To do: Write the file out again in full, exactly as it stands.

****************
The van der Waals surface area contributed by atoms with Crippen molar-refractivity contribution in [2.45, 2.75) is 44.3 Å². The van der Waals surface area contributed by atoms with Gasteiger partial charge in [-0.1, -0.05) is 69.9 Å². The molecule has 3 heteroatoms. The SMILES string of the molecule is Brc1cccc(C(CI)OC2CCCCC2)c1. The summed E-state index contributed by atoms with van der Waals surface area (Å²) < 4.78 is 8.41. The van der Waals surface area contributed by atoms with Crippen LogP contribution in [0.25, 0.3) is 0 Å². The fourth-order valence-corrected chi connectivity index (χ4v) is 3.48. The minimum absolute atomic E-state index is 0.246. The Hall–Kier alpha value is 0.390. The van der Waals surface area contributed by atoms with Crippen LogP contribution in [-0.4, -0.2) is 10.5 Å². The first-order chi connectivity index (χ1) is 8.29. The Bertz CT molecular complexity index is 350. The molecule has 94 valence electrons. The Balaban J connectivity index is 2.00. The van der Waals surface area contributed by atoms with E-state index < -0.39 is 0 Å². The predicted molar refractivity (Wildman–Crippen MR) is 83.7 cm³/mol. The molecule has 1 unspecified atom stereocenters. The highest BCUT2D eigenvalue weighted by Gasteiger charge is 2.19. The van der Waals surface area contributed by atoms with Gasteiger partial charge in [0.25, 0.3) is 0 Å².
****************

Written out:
The van der Waals surface area contributed by atoms with Crippen molar-refractivity contribution in [2.45, 2.75) is 44.3 Å². The van der Waals surface area contributed by atoms with Gasteiger partial charge in [-0.1, -0.05) is 69.9 Å². The molecule has 3 heteroatoms. The SMILES string of the molecule is Brc1cccc(C(CI)OC2CCCCC2)c1. The summed E-state index contributed by atoms with van der Waals surface area (Å²) < 4.78 is 8.41. The van der Waals surface area contributed by atoms with Crippen LogP contribution in [0.25, 0.3) is 0 Å². The fourth-order valence-corrected chi connectivity index (χ4v) is 3.48. The minimum absolute atomic E-state index is 0.246. The Hall–Kier alpha value is 0.390. The van der Waals surface area contributed by atoms with Crippen LogP contribution in [-0.4, -0.2) is 10.5 Å². The first-order chi connectivity index (χ1) is 8.29. The Bertz CT molecular complexity index is 350. The molecule has 94 valence electrons. The Balaban J connectivity index is 2.00. The van der Waals surface area contributed by atoms with E-state index < -0.39 is 0 Å². The predicted molar refractivity (Wildman–Crippen MR) is 83.7 cm³/mol. The molecule has 1 unspecified atom stereocenters. The highest BCUT2D eigenvalue weighted by Gasteiger charge is 2.19. The van der Waals surface area contributed by atoms with Gasteiger partial charge in [0.25, 0.3) is 0 Å².